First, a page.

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0105_001E III The Heart Of Man Anna Katharine Green


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He quailed at the prospect, materialist though he was. The days - the interminable days! In his unbroken strength and the glare of the noonday sun, he forgot to take account of the nights looming in black and endless procession before him. It was from the day phantom he shrank, and not from the ghoul which works in the darkness and makes a grave of the heart while happier mortals sleep.

And the former terror seemed formidable enough to him in this his hour of startling realisation, even if he had freed himself for the nonce from its controlling power. To escape all further contemplation of it he would work. These letters deserved attention. He would carry them to Oswald, and in their consideration find distraction for the rest of the day, at least. Oswald was a good fellow. If pleasure were to be gotten from these tokens of good-will, he should have his share of it. A gleam of Oswald's old spirit in Oswald's once bright eye, would go far towards throttling one of those demons whose talons he had just released from his throat; and if Doris responded too, he would deserve his fate, if he did not succeed in gaining that mastery of himself which would make such hours as these but episodes in a life big with interest and potent with great emotions.

Rising with a resolute air, he made a bundle of his papers and, with them in hand, passed out of his room and down the hotel stairs.

A man stood directly in his way, as he made for the front door. It was Mr. Challoner.

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Courtesy demanded some show of recognition between them, and Brotherson was passing with his usual cold bow, when a sudden impulse led him to pause and meet the other's eye, with the sarcastic remark:

"You have expressed, or so I have been told, some surprise at my choice of mechanician. A man of varied accomplishments, Mr. Challoner, but one for whom I have no further use. If, therefore, you wish to call off your watch-dog, you are at liberty to do so. I hardly think he can be serviceable to either of us much longer."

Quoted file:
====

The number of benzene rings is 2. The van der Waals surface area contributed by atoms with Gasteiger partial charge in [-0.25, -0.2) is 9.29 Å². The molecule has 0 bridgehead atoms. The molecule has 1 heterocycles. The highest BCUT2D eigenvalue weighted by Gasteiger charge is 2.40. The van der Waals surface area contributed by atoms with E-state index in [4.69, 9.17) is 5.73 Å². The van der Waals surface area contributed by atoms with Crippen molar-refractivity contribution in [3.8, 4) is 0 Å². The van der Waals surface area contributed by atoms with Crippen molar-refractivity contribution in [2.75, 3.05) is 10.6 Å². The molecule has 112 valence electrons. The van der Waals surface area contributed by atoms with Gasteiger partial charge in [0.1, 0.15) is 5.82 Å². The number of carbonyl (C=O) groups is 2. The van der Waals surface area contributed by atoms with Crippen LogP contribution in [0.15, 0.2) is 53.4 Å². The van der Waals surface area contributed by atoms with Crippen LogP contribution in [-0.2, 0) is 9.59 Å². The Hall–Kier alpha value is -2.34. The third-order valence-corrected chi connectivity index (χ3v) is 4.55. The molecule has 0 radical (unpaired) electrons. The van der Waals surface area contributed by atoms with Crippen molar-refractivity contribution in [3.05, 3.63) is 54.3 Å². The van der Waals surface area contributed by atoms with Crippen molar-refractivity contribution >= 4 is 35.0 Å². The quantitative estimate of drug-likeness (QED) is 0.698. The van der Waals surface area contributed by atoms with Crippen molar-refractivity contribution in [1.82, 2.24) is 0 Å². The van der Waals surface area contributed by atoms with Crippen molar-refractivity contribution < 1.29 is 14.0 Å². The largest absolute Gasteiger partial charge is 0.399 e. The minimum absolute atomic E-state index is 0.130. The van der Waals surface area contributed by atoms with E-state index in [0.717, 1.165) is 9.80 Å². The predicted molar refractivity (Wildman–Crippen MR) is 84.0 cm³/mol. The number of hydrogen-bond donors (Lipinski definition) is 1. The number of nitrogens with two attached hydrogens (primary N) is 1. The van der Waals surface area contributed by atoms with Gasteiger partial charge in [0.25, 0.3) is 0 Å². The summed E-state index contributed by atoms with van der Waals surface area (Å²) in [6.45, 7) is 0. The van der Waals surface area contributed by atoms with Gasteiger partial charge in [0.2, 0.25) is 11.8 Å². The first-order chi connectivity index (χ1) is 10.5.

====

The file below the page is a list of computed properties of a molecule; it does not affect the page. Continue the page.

The older gentleman hesitated, seeking possibly for composure, and when he answered it was not only without irony but with a certain forced respect:

"Mr. Sweetwater has just left for New York, Mr. Brotherson. He will carry with him, no doubt, the full particulars of your great success."

Orlando bowed, this time with distinguished grace. Not a flicker of relief had disturbed the calm serenity of his aspect, yet when a moment later, he stepped among his shouting admirers in the street, his air and glance betrayed a bounding joy for which another source must be found than that of gratified pride. A chain had slipped from his spirit, and though the people shrank a little, even while they cheered, it was rather from awe of his bearing and the recognition of that sense of apartness which underlay his smile than from any perception of the man's real nature or of the awesome purpose which at that moment exalted it. But had they known - could they have seen into this tumultuous heart - what a silence would have settled upon these noisy streets; and in what terror and soul-confusion would each man have slunk away from his fellows into the quiet and solitude of his own home.

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